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2 May 2013

Anti-Cyberbullying Messages on Facebook: Most Successful With a Positive Tone

Keywords: viral, North America, bullying, computer, experiment, internet, media, peers, persuasion, social media, young adults, youth communication,

Social Network Sites (SNS), such as Facebook, offer unique potential for young people to express their identity. Unfortunately, SNS are often used as forums for bullying as well. Therefore, a study in Cyberpsychology, Behavior, and Social Networking explores the use of anti-cyberbullying messages on Facebook, and reports its factors for success. It turns out that anti-cyberbullying messages with a positive tone are best evaluated and most successful in stimulating young adults’ liking and sharing. 

Take aways

  • Anti-cyberbullying messages are best evaluated when they contain a positive tone, such as “the world is a happier place without cyberbullying”. 
  • Anti-cyberbullying attitudes of SNS users are stronger after receiving positive messages, just like their intentions for sharing, commenting, and liking the message.
  • Therefore, viral advertisers must look at possibilities to implement a positive tone in their messages. 

Study information

  • The question?

    What is the influence of the emotional tone (positive, negative, or both) of anti-cyberbullying messages on Facebook on young adults’ evaluation and viral intentions?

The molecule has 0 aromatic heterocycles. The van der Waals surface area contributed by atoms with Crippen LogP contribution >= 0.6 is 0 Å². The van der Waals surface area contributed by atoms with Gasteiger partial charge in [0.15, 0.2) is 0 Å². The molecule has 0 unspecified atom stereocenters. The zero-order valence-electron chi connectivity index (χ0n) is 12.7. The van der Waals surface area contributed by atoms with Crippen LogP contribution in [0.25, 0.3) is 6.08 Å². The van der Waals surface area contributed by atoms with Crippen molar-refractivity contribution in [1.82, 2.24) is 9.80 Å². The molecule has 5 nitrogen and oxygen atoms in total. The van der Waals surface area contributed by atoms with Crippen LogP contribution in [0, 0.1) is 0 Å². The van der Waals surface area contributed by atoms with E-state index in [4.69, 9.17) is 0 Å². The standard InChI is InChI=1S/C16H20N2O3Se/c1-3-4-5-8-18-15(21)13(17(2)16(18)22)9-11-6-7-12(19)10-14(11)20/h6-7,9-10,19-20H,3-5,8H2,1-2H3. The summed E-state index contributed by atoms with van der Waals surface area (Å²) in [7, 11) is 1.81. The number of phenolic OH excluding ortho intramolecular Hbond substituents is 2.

• Who?

    365 students from a large US Midwestern University (mean age: 21-years old; 63% girls; 75% were Caucasian; most used Facebook an hour and a half per day, and almost three quarter noticed others being bullied on Facebook) 

  • Where?

    Michigan, United States

  • How?

    Three different versions of a Facebook status update from a fictitious organization called “sayNOto Cyberbullying” were developed. The versions differed in tone: one had a positive tone (i.e., “the world is a happier place without cyberbullying”), one a negative (i.e., “the world is a nasty place with cyberbullying”), and one a coactive (i.e., both positive and negative: “it’s so miserable to use Facebook when you know your “friends” are bullies”). The status update invited people to say no to cyberbullying by liking and sharing the message. Student’s attitude toward the message, their anti-cyberbullying attitude, and their viral sharing intentions were all measured in order to say something about a versions’ success.

Facts and findings

  • Students were most positive about the anti-cyberbullying status update with the positive tone, followed by the update with the coactive tone, and the negative tone. 
  • Students who saw the positive framed update had stronger anti-cyberbullying attitudes than students who saw the coactive or negative framed update.
  • However, no differences were found for anti-cyberbullying attitudes between coactive en negative messages. 
  • Students who saw the positive message were more intended to share, like, and comment on the message than students who saw the coactive or negative message. 
  • Regardless of the messages’ tone, students were most positive about status updates with low likes, and low shares (see Figure 1). 
  • In contrast, anti-cyberbullying attitudes were the strongest for students who saw status updates with high shares, and high likes. 
  • However, intentions for sharing, commenting, and liking the message were not stimulated by this high amount of likes and shares.